What Workers Say

What Workers Say : Employee Voice in the Anglo-American Workplace

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This book brings together research in the United States, Canada, the United Kingdom, Ireland, Australia, and New Zealand to answer a series of key questions: * What opportunities do employees in Anglo-American workplaces have to voice their concerns and what do they seek? * To what extent, and in what contexts, do workers want greater union representation? * How do workers feel about employer-initiated channels of influence? What styles of engagement do they want with employers?* What institutional models are more successful in giving workers the voice they seek at workplaces? * What can unions, employers, and public policy makers learn from these studies of representation and influence? The research is based largely on surveys that were conducted as a follow-up to the influential Worker Representation and Participation Survey (WRPS) reported in What Workers Want, coauthored by Richard B. Freeman and Joel Rogers in 1999 and updated in 2006. Taken together, these studies authoritatively outline workers' attitudes toward, and opportunities for, representation and influence in the Anglo-American workplace. They also enhance industrial relations theory and suggest strategies for unions, employers, and public policy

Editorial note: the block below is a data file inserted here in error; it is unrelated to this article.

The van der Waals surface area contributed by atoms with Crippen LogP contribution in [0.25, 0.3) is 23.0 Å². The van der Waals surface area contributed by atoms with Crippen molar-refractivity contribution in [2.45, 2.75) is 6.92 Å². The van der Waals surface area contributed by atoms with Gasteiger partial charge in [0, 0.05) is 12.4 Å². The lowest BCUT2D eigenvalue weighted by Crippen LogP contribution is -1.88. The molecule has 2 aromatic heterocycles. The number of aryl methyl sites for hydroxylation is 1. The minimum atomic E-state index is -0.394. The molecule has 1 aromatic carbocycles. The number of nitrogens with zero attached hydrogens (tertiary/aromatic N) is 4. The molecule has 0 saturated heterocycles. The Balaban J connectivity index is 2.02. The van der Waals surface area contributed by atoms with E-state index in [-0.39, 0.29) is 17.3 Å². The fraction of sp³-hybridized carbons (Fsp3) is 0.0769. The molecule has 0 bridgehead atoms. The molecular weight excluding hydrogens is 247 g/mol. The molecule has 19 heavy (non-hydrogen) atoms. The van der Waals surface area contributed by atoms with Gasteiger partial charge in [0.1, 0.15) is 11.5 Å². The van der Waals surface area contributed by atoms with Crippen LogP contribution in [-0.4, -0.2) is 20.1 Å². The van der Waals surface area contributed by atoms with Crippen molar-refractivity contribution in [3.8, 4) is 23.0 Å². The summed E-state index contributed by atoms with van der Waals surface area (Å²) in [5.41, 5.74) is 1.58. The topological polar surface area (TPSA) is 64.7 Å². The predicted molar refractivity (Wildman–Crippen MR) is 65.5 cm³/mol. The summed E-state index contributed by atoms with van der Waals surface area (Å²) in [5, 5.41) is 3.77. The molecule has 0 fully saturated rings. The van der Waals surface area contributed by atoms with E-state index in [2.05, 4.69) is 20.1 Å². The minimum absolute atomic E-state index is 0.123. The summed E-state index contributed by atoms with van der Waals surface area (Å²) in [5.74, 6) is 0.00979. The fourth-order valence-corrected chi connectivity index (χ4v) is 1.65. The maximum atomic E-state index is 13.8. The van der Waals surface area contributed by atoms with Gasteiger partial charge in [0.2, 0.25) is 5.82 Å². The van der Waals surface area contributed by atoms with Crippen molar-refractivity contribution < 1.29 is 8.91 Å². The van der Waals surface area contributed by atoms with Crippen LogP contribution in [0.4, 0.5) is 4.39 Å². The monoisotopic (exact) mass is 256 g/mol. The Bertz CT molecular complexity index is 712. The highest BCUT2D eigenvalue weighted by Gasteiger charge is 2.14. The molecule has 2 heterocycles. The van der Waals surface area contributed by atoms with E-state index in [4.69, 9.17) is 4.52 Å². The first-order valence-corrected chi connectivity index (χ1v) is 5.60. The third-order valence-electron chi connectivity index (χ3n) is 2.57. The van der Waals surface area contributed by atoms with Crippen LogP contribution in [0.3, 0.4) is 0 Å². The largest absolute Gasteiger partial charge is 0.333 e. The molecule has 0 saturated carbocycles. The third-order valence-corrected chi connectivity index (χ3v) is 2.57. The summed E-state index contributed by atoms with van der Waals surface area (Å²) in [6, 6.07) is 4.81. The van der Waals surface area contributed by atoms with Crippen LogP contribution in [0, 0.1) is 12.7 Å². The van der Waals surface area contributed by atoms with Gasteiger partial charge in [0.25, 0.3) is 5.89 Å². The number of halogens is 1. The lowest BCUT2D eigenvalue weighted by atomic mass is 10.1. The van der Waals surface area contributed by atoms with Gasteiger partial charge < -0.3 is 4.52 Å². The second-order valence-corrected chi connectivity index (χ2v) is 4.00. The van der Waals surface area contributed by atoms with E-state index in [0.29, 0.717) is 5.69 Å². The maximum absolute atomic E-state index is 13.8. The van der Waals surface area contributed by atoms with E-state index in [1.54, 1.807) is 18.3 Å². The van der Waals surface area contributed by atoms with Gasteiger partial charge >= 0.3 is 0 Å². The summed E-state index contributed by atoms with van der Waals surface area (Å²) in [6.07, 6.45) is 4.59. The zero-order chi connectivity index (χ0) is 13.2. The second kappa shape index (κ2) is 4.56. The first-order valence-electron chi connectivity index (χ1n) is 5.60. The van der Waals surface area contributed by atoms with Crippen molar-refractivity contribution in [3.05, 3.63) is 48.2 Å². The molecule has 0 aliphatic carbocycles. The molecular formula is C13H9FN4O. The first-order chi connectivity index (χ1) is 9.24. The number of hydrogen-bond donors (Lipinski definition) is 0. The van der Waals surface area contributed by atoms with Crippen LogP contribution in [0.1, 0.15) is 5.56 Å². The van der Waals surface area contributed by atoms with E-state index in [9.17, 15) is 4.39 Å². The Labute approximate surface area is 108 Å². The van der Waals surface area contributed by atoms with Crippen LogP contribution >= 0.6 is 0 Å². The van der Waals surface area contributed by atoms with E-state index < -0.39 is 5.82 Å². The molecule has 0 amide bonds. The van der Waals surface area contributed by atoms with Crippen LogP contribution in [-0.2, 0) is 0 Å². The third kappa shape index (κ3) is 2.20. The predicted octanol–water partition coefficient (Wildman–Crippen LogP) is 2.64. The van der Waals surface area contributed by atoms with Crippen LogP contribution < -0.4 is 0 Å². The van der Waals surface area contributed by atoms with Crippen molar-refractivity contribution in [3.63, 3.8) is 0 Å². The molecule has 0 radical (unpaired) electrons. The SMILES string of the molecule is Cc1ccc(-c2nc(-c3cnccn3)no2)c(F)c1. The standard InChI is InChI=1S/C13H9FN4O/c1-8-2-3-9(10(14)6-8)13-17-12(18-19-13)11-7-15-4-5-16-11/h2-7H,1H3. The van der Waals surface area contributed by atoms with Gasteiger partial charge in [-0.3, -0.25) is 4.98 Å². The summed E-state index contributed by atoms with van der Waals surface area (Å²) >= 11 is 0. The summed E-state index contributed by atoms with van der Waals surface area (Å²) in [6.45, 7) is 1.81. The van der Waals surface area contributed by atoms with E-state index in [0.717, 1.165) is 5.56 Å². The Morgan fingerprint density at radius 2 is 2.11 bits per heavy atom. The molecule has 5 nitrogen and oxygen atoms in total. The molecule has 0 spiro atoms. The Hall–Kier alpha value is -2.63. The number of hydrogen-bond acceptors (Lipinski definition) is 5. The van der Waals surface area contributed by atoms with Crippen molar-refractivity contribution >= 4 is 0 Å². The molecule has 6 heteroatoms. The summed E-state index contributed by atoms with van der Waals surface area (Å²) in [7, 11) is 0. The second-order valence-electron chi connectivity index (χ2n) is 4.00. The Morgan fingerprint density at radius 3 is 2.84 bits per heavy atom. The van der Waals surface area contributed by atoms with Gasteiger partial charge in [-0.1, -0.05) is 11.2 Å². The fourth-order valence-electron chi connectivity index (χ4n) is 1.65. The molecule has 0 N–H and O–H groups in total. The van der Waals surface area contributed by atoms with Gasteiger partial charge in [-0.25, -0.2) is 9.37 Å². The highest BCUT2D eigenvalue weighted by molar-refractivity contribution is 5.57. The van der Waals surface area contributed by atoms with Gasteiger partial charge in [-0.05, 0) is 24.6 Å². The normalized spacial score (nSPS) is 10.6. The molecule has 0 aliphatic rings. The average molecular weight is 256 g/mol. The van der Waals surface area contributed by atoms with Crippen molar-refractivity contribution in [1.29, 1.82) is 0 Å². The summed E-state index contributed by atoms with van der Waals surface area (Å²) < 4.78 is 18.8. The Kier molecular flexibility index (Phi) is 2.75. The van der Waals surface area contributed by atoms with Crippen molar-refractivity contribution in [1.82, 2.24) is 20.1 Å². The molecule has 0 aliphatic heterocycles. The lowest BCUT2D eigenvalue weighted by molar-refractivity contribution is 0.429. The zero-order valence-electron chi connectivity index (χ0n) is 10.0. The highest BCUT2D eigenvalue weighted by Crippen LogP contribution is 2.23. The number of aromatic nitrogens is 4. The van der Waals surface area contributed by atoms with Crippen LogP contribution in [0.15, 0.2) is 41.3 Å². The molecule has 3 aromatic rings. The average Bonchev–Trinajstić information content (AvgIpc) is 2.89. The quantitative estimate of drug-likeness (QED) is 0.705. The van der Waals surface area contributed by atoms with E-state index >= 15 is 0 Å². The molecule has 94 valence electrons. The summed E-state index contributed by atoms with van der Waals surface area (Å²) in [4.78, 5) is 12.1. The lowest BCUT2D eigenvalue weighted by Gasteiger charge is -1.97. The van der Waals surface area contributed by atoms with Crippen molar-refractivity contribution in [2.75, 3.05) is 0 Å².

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Product details

  • Paperback | 256 pages
  • 154.94 x 228.6 x 12.7mm | 340.19g
  • Cornell University Press
  • Ithaca, United States
  • English
  • 30 Illustrations, unspecified
  • 0801472814
  • 9780801472817
  • 1,278,223

Review quote

"Freeman, Boxall, and Haynes provide the results of comprehensive on employee "voice" and the implications of their findings for labor unions in six countries. . . . Of the countries studied, the US has the most rigid, outmoded form of employee voice. Highly recommended."--G. E. Kaupins, Choice, January 2008 "What Workers Say examines the voice that employees have, and want, in the workplace and the role played by unions, employers, and governments in expanding, or restricting, that voice. The authors are interested in assessing and comparing what forms of employee voice are able to meet the needs and wants of workers in six nations: Australia, Britain, Canada, Ireland, New Zealand, and the United States."--Work and Occupations, Fall 2008 "A century ago, concerns about worker voice led to the recognition of trade unions as institutions that give workers voice. Globalization and other changes in the socioeconomic environment have created new obstacles on the road to giving workers voice in their workplaces. With its innovative use of data to address issues that are of great relevance and importance to the future of prosperous and sustainable societies, What Workers Say opens up many new fronts for thinking about the practice and promise of realizing worker voice."--Anil Verma, University of Toronto "What Workers Say is a very useful addition to the literature. In summarizing research across the Anglo-American world it is invaluable to students, scholars, and policymakers."--Mick Marchington, University of Manchester
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